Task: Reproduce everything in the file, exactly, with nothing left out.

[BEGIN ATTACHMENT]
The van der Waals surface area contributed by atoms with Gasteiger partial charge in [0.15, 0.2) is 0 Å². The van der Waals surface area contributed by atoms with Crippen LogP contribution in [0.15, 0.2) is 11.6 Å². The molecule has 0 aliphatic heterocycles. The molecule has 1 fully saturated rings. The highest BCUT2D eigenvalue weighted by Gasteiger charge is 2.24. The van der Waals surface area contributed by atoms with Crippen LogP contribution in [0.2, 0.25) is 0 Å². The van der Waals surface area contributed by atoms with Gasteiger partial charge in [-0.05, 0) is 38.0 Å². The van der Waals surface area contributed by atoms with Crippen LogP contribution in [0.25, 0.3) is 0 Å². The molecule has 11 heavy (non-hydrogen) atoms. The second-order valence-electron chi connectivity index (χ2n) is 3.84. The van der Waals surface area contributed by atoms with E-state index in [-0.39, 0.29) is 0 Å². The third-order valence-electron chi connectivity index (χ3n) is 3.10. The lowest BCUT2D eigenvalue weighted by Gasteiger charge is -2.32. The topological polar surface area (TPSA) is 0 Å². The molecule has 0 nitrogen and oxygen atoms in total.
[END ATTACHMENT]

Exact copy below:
The van der Waals surface area contributed by atoms with Gasteiger partial charge in [0.15, 0.2) is 0 Å². The van der Waals surface area contributed by atoms with Crippen LogP contribution in [0.15, 0.2) is 11.6 Å². The molecule has 0 aliphatic heterocycles. The molecule has 1 fully saturated rings. The highest BCUT2D eigenvalue weighted by Gasteiger charge is 2.24. The van der Waals surface area contributed by atoms with Crippen LogP contribution in [0.2, 0.25) is 0 Å². The van der Waals surface area contributed by atoms with Gasteiger partial charge in [-0.05, 0) is 38.0 Å². The van der Waals surface area contributed by atoms with Crippen LogP contribution in [0.25, 0.3) is 0 Å². The molecule has 11 heavy (non-hydrogen) atoms. The second-order valence-electron chi connectivity index (χ2n) is 3.84. The van der Waals surface area contributed by atoms with E-state index in [-0.39, 0.29) is 0 Å². The third-order valence-electron chi connectivity index (χ3n) is 3.10. The lowest BCUT2D eigenvalue weighted by Gasteiger charge is -2.32. The topological polar surface area (TPSA) is 0 Å². The molecule has 0 nitrogen and oxygen atoms in total.